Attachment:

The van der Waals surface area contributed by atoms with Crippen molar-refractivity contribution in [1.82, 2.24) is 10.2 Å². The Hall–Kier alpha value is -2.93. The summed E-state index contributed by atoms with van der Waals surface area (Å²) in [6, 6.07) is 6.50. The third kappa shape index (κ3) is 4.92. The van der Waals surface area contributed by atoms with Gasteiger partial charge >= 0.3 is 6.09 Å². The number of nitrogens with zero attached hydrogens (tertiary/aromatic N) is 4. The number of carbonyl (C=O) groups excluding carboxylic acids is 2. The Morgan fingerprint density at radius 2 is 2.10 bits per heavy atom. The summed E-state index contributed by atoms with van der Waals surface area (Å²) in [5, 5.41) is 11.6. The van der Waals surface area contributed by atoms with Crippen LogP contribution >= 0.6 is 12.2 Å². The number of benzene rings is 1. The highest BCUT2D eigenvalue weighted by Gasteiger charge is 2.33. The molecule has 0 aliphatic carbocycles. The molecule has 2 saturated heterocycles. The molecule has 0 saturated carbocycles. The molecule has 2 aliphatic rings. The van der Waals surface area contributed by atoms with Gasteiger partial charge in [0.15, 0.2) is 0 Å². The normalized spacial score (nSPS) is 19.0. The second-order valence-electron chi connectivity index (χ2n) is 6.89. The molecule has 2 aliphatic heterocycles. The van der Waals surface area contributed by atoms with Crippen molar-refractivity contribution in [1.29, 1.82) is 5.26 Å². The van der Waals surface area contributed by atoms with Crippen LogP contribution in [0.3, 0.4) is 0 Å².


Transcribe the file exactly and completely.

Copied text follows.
The van der Waals surface area contributed by atoms with Crippen molar-refractivity contribution in [1.82, 2.24) is 10.2 Å². The Hall–Kier alpha value is -2.93. The summed E-state index contributed by atoms with van der Waals surface area (Å²) in [6, 6.07) is 6.50. The third kappa shape index (κ3) is 4.92. The van der Waals surface area contributed by atoms with Gasteiger partial charge >= 0.3 is 6.09 Å². The number of nitrogens with zero attached hydrogens (tertiary/aromatic N) is 4. The number of carbonyl (C=O) groups excluding carboxylic acids is 2. The Morgan fingerprint density at radius 2 is 2.10 bits per heavy atom. The summed E-state index contributed by atoms with van der Waals surface area (Å²) in [5, 5.41) is 11.6. The van der Waals surface area contributed by atoms with Crippen LogP contribution >= 0.6 is 12.2 Å². The number of benzene rings is 1. The highest BCUT2D eigenvalue weighted by Gasteiger charge is 2.33. The molecule has 0 aliphatic carbocycles. The molecule has 2 saturated heterocycles. The molecule has 0 saturated carbocycles. The molecule has 2 aliphatic rings. The van der Waals surface area contributed by atoms with Gasteiger partial charge in [0.15, 0.2) is 0 Å². The normalized spacial score (nSPS) is 19.0. The second-order valence-electron chi connectivity index (χ2n) is 6.89. The molecule has 2 aliphatic heterocycles. The van der Waals surface area contributed by atoms with Crippen molar-refractivity contribution in [1.29, 1.82) is 5.26 Å². The van der Waals surface area contributed by atoms with Crippen LogP contribution in [0.3, 0.4) is 0 Å².